Terrorist "Rebranding"? FARC Needs A New Look — And New Name!

No doubt the rebels cherish their history of armed struggle against the Colombian state, but if they're serious about entering politics, an image makeover is very much in order.

FARC leader Timochenko
FARC leader Timochenko
Daniel Pacheco


BOGOTÁ â€" With an end to Colombia's decades-long civil war finally in sight, the Revolutionary Armed Forces of Colombia (FARC) guerillas are expected to disarm at some point, and perhaps even enter public and political life. To accomplish the latter, they'll need to "sell" themselves to voters, a task that won't be easy for a group associated with murder, kidnappings and extortion.

So FARC should start to "rebrand" itself, marketing the group as a new kind of "people's party."

The problem there, of course, is that rebranding belongs to another, ideologically opposed universe: the world of business and advertising; the consumer society; private enterprise! It is "oligarchical," some supporters will say. It's downright capitalistic!

Rebranding is about changing that first impression in a world saturated with labels, and in that sense it's inherently superficial. But it may also prove to be crucial and simply unavoidable for the FARC.

The rebel group won't be able to keep its name and just wrap a perky lizard around it, like the state oil company Ecopetrol did. The big Bogota-based oil firm has somehow "greened" its black soul using the letters ECO its name coincidentally bears (it used to be the Empresa Colombiana de Petróleos).

The FARC-EP (FARC-People's Army) is too loaded with bullet lead for that kind of cosmetic change. It won't be enough to just draw a heart around the acronym, or gussy it up with flowers, because the words each letter represents reek of war: Revolutionary, Armed, Forces, Army.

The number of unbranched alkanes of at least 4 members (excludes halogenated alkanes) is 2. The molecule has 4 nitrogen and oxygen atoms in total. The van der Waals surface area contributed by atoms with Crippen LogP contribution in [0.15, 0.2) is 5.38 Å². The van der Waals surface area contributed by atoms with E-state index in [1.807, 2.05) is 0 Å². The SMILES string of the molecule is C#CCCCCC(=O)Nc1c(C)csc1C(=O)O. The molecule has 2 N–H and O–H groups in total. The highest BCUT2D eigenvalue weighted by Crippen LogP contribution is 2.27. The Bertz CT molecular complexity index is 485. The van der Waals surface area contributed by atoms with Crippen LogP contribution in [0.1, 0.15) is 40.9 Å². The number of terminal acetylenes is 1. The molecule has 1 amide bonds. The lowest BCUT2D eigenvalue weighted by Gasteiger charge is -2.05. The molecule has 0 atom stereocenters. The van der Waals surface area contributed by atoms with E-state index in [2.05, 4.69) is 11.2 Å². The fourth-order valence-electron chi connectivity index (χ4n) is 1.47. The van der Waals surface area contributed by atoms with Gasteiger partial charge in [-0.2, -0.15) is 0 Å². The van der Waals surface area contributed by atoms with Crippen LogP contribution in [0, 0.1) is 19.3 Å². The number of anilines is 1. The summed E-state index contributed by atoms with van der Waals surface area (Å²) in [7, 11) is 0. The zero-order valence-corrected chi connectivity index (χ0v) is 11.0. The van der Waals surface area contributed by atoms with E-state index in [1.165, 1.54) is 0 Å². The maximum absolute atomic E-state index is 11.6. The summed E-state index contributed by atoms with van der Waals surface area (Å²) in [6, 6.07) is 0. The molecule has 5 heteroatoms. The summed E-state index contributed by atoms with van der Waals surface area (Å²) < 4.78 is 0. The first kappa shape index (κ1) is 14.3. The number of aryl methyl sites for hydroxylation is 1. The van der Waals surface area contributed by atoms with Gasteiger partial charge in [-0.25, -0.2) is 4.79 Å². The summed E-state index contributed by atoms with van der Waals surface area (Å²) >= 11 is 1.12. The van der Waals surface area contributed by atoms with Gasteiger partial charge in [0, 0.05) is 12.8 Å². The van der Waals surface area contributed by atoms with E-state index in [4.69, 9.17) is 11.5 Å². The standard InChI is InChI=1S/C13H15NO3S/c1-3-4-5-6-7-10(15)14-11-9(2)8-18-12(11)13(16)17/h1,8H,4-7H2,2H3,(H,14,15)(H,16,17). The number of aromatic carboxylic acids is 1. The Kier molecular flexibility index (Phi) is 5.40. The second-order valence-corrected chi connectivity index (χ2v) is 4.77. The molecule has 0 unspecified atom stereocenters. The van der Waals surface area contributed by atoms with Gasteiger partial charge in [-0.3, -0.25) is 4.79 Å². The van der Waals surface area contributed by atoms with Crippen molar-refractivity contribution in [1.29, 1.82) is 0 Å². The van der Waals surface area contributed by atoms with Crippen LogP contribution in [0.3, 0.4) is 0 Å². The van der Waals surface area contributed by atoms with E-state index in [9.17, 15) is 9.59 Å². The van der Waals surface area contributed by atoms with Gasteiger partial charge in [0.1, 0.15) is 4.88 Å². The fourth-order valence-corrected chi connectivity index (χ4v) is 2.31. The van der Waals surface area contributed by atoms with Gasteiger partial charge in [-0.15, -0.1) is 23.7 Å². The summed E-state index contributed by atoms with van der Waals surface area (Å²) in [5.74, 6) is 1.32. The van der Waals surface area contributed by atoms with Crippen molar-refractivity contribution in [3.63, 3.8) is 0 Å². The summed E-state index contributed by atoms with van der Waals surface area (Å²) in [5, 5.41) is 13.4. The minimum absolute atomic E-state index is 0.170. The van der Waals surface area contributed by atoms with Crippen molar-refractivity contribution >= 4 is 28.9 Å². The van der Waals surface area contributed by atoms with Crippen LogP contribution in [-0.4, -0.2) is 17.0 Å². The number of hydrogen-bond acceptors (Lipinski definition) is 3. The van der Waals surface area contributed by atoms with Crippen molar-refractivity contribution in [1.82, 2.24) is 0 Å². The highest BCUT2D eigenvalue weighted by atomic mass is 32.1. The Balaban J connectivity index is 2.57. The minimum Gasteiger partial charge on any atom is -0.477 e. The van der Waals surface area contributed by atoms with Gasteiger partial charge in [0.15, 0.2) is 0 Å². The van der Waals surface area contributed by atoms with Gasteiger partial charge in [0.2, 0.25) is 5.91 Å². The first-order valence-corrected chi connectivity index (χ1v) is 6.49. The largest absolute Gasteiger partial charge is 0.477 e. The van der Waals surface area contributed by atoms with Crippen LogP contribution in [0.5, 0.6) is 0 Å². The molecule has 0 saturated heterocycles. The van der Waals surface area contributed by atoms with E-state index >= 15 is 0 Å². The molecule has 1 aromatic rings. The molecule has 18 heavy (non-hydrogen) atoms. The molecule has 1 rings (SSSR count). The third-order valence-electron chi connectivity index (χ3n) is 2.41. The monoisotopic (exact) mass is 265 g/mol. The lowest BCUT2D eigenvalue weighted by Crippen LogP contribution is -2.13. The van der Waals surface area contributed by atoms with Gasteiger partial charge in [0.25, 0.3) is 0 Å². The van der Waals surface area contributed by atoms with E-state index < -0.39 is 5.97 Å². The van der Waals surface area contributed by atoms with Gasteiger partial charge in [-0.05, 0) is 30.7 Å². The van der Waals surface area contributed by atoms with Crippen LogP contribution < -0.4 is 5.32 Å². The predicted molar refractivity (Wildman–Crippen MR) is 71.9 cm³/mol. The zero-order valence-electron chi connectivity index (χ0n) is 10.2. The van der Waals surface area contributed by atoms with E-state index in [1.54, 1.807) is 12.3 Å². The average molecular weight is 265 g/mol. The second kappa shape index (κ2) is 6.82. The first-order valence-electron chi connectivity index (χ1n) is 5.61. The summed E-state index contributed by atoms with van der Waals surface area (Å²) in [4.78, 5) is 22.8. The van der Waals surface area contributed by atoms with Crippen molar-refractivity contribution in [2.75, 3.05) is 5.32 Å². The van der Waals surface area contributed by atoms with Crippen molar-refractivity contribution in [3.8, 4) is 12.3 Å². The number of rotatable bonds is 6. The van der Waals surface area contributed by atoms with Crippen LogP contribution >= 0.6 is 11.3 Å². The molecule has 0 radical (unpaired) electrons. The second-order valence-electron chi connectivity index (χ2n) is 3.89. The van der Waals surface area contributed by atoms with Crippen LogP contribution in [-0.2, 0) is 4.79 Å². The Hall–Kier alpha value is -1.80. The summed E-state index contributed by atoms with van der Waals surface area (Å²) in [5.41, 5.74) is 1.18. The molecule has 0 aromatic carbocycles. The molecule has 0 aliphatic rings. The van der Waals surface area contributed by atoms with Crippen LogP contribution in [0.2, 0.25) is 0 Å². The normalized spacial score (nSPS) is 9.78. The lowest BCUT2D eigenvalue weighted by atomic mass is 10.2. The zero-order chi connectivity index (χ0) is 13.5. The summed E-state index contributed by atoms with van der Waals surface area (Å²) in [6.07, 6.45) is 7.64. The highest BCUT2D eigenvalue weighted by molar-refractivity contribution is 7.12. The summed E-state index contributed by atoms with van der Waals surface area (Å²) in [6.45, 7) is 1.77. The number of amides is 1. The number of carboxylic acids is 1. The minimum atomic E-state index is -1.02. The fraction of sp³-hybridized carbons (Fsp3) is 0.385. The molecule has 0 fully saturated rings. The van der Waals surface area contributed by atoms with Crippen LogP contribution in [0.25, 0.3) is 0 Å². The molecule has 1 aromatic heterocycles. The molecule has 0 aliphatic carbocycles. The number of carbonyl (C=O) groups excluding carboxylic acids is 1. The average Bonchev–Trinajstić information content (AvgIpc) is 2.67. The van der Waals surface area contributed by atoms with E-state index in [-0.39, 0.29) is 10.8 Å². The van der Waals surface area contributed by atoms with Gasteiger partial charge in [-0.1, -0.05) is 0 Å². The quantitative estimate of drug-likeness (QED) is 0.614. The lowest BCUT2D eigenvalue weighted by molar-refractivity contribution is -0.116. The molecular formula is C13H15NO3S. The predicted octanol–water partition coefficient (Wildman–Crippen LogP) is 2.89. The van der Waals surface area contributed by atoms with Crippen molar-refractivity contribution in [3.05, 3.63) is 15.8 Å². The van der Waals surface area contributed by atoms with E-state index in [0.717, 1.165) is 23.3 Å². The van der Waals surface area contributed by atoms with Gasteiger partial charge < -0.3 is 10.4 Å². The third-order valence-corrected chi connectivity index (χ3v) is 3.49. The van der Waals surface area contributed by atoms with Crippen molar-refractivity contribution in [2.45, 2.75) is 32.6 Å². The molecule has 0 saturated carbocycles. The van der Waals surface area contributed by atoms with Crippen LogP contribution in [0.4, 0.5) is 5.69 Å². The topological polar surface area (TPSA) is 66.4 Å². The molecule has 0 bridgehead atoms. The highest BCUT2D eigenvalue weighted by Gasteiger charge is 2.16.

At the same time, one understands the FARC's reluctance to rid itself of a name that has withstood the vicissitudes of six decades of fighting against a list of opponents with their own memorable names and initials: the AUC paramilitaries, CIA, Plan Colombia. Many fighters will have an emotive attachment to those four capital letters.

Protester at an anti-FARC march in Medellín, Colombia â€" Photo: medea_material

Marketing gurus might say the FARC has etched out its place in the ideological marketplace, and become an undeniably international brand. The rebel group could try keeping the initials and change the words they stand for. They certainly wouldn't be the first political group to bank on the ignorance or total memory loss of the Colombian people. The beloved FARC-EP initials could perhaps represent the Federación Amada Reformista Campesina-Empresa Patriótica (Beloved Reformist Peasant Federation â€" Patriotic Enterprise) or the more candid Familias Andinas Resentidas del Campo â€" Estamos Putos (Resentful Andean Rural Families â€" We're Furious).

But regardless of whether people actually know what the letters stand for, the negative connotations â€" to violence, first off, but also to secrecry â€" are unavoidable. The name will always conjur up what sociologist Daniel Pécaut calls the "introverted origins" of the group, as bequeathed by its late leader, Manuel Marulanda.

The whole point of rebranding is that FARC fighters would emerge from their hideouts and utilize the platforms of peace and international mediation to put their past behind them. They need to start a new, leftist political party that can last and, who knows, perhaps even govern one day.

I would not recommend organizing again as the Patriotic Union, a party the FARC helped found three decades ago following previous peace talks. The history of that group is bloodstained as well. I'd suggest a totally new approach, one that would still be rebellious, irreverent, and even angry, but also with that eminently democratic trait: humor.

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What It Means When The Jews Of Germany No Longer Feel Safe

A neo-Nazi has been buried in the former grave of a Jewish musicologist Max Friedlaender – not an oversight, but a deliberate provocation. This is just one more example of antisemitism on the rise in Germany, and society's inability to respond.

At a protest against antisemitism in Berlin

Eva Marie Kogel